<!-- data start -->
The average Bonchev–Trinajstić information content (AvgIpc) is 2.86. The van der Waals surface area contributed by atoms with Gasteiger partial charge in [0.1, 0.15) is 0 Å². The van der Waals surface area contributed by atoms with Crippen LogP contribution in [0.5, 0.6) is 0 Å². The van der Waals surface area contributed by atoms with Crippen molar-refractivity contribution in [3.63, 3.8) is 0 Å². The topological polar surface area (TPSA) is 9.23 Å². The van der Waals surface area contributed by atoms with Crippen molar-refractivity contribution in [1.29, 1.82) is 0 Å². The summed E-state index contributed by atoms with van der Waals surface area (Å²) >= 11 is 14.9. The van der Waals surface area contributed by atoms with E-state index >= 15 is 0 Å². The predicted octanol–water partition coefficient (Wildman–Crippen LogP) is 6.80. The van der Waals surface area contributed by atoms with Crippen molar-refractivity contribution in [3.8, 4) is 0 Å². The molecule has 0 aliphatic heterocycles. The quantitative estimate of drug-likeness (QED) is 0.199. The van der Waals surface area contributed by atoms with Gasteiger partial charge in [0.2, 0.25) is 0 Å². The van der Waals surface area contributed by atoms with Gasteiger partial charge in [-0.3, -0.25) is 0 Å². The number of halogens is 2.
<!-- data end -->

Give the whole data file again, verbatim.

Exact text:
The average Bonchev–Trinajstić information content (AvgIpc) is 2.86. The van der Waals surface area contributed by atoms with Gasteiger partial charge in [0.1, 0.15) is 0 Å². The van der Waals surface area contributed by atoms with Crippen LogP contribution in [0.5, 0.6) is 0 Å². The van der Waals surface area contributed by atoms with Crippen molar-refractivity contribution in [3.63, 3.8) is 0 Å². The topological polar surface area (TPSA) is 9.23 Å². The van der Waals surface area contributed by atoms with Crippen molar-refractivity contribution in [1.29, 1.82) is 0 Å². The summed E-state index contributed by atoms with van der Waals surface area (Å²) >= 11 is 14.9. The van der Waals surface area contributed by atoms with E-state index >= 15 is 0 Å². The predicted octanol–water partition coefficient (Wildman–Crippen LogP) is 6.80. The van der Waals surface area contributed by atoms with Crippen molar-refractivity contribution in [3.8, 4) is 0 Å². The molecule has 0 aliphatic heterocycles. The quantitative estimate of drug-likeness (QED) is 0.199. The van der Waals surface area contributed by atoms with Gasteiger partial charge in [0.2, 0.25) is 0 Å². The van der Waals surface area contributed by atoms with Gasteiger partial charge in [-0.3, -0.25) is 0 Å². The number of halogens is 2.